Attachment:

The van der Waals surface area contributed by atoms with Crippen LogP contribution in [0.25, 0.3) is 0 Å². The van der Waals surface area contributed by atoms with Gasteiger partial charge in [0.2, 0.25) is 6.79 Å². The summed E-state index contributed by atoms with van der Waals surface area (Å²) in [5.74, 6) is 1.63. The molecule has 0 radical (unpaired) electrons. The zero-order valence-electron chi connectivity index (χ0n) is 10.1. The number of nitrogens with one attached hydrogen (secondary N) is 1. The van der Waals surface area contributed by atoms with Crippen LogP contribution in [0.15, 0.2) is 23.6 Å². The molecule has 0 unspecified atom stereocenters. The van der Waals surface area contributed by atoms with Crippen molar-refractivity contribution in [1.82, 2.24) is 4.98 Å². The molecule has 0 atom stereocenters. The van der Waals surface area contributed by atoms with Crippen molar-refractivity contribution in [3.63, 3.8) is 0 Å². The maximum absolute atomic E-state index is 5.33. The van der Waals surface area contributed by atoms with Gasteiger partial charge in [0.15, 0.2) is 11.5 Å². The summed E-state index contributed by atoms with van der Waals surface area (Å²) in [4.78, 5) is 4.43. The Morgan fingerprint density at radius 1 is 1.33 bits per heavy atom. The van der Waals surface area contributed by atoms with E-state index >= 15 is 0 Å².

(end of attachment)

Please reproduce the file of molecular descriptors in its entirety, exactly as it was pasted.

The van der Waals surface area contributed by atoms with Crippen LogP contribution in [0.25, 0.3) is 0 Å². The van der Waals surface area contributed by atoms with Gasteiger partial charge in [0.2, 0.25) is 6.79 Å². The summed E-state index contributed by atoms with van der Waals surface area (Å²) in [5.74, 6) is 1.63. The molecule has 0 radical (unpaired) electrons. The zero-order valence-electron chi connectivity index (χ0n) is 10.1. The number of nitrogens with one attached hydrogen (secondary N) is 1. The van der Waals surface area contributed by atoms with Crippen LogP contribution in [0.15, 0.2) is 23.6 Å². The molecule has 0 unspecified atom stereocenters. The van der Waals surface area contributed by atoms with Crippen molar-refractivity contribution in [1.82, 2.24) is 4.98 Å². The molecule has 0 atom stereocenters. The van der Waals surface area contributed by atoms with Crippen molar-refractivity contribution in [3.63, 3.8) is 0 Å². The maximum absolute atomic E-state index is 5.33. The van der Waals surface area contributed by atoms with Gasteiger partial charge in [0.15, 0.2) is 11.5 Å². The summed E-state index contributed by atoms with van der Waals surface area (Å²) in [4.78, 5) is 4.43. The Morgan fingerprint density at radius 1 is 1.33 bits per heavy atom. The van der Waals surface area contributed by atoms with E-state index >= 15 is 0 Å².